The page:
As a submissive, we are often bombarded with people telling us that we have to know our wants and needs; from when we first start out, to when we find a relationship, from when we start struggling with this or that, to exploring something new. Wants and needs are quite important. But what’s also important to building a significant and fulfilling life is understanding and applying your values to everything you do.

We’ve been on this journey in self-coaching for a bit and I’ve talked about wants and needs before so if you need to go back and read them to catch up, I’ll wait.

An Exercise to Help You Distinguish Between Wants and Needs

Solo-Coaching: Identifying Unmet Needs and How to Reprioritize Them In Your Life

Are you back? Great!

Today we’re going to talk about your values. These are the things that create a priority in your life, from what you believe in, to what causes you’ll fight for, your political leanings and how you feel about various causes you support. Values help you navigate your life and fine-tune the direction for where you’re headed.

Three Types of Values

According to Becoming a Professional Life Coach, there are three kinds of values that we all have.

Superficial ‘Shoulds’

These values are derived from things that we think we should believe in. Often these come from parents, teachers, the church or some other authority in our lives.

Chosen Values

Chosen values are ones we hold on to that resonate with us personally and we honor these values as consistently as possible.

Core Values

These are the 3 to 5 critically important values that we have. When we are not upholding these values we’re likely to feel dissatisfied, depressed, embarrassed or even ashamed. It’s impossible to lead a fulfilling life that is out of alignment with our core values.

Your values should add something significant to your life.

One of the best ways to figure out your values by asking yourself a bunch of questions about what’s important to you.

  • What do I feel strongly about?
  • What standards do I uphold?
  • What do I believe in?
  • What are my rights?
  • Name 3 things that I’m opposed to.
  • What do I really, really care about?
  • What do I stand for?
  • What won’t I tolerant in myself or in others?
  • What social/political/cultural issues do I feel strongly about?
  • How would I like to be remembered?
  • If I had a chance to speak out on a social or political issue, what would I speak out on?

After you’ve answered the questions, circle the words that repeat or stand out. They should naturally energize you when you read them.

Do You Live By Your Values?

Many of us don’t consistently live by our values. Have you ever been in any of these situations?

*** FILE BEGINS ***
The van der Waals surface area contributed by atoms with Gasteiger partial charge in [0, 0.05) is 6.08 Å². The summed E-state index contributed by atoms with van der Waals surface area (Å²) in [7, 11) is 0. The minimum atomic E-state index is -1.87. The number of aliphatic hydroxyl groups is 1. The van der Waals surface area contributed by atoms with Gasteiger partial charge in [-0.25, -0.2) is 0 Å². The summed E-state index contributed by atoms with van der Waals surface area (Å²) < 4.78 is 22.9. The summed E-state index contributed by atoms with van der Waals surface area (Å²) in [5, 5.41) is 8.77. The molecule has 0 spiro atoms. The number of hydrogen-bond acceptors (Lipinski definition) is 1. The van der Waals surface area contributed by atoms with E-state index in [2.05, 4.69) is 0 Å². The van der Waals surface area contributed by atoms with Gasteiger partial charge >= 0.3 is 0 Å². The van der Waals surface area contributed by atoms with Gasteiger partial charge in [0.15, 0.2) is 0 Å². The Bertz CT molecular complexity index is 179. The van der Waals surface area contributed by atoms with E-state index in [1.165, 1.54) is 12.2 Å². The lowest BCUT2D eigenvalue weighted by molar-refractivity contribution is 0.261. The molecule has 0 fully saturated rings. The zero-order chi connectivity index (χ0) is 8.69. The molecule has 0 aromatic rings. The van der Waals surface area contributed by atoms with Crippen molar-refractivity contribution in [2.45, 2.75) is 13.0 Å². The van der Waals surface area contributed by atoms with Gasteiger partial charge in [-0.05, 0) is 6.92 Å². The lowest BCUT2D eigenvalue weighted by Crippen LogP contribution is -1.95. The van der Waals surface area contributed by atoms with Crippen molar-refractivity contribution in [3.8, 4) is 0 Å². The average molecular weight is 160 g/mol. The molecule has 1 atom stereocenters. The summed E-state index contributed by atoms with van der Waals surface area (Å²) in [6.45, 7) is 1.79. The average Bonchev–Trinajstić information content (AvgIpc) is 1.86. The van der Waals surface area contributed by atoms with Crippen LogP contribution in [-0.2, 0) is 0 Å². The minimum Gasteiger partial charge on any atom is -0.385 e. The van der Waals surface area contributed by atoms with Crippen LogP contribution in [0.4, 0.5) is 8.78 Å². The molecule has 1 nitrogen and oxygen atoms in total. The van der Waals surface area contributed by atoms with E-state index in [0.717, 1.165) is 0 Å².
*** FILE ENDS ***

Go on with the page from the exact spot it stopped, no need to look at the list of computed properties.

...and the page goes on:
• Someone said or did something that you strongly disagreed with, but you didn’t speak up about it and felt ashamed afterward.
  • You set goals for yourself and then failed to meet them.
  • Your life or career hasn’t worked out the way you wanted them to.
  • What you want often clashes with what you've got to do or what’s “practical.”
  • You’re so busy pleasing other people that you’re not even sure what your own true values are.

Creating a personal mantra can help you learn to live by your values. Mantras are more widely recognized as any statement that affirms the way we want to live our lives. You can develop one to help you stand by your values and reach your goals in just 5 steps. Let me show you how.

Read More: 5 Simple Steps to Creating a Personal Submissive Mantra

Once you’ve nailed down your values and you’ve used a mantra to align yourself to them, you can go a step further and make a personal code of ethics that align your values with your needs and goals. It’s an everyday reminder of who you are and where you want to be in life.

If you’ve done the work above and figured out your values, you have your needs from earlier and you know why you have those values and needs you can start making a code of ethics.

The first thing you need to consider is why are you writing it? Do you want to reach your goals? Do you want to control and regulate your behavior? Whatever your reason, this is where you will develop the basis behind your code of ethics. The only requirement is that it is tailored to your needs.

The main part of your personal code of ethics is the “I will” section of your personal code of ethics. This is the aspirations section of your document. All the traits that you now exhibit as well as those you wish to develop should be included.

The third part of your code of ethics is the rules or beliefs you expect yourself to follow when dealing with other people.

Once you are done writing the first draft, look it over and refine it as necessary and as changes come in your life. Remember you are writing the code of ethics and it will be up to you to follow it.

Read My Submissive Code of Ethics for an example.

Having a code of ethics and using it can align your goals with your core values. But you have to make sure you’re actually reviewing it and living your life based on it.

Core values do change throughout your life. What’s important is that you continue to align your new core values with specific goals, actions, and habits. One of the important things to keep in mind in deciding of a core value is in fact a ‘should’ or one inherited from your trying to live up to other people’s ‘shoulds’. As you separate the two you will be clearer on what your own values are. What’s important is to be clear about your values at any given time.

Nailing down your own core values will take time and work. But once you know why you believe what you believe, and how you interact with other people you’ll be so much closer to reach your goals and to live a better, more fulfilling life.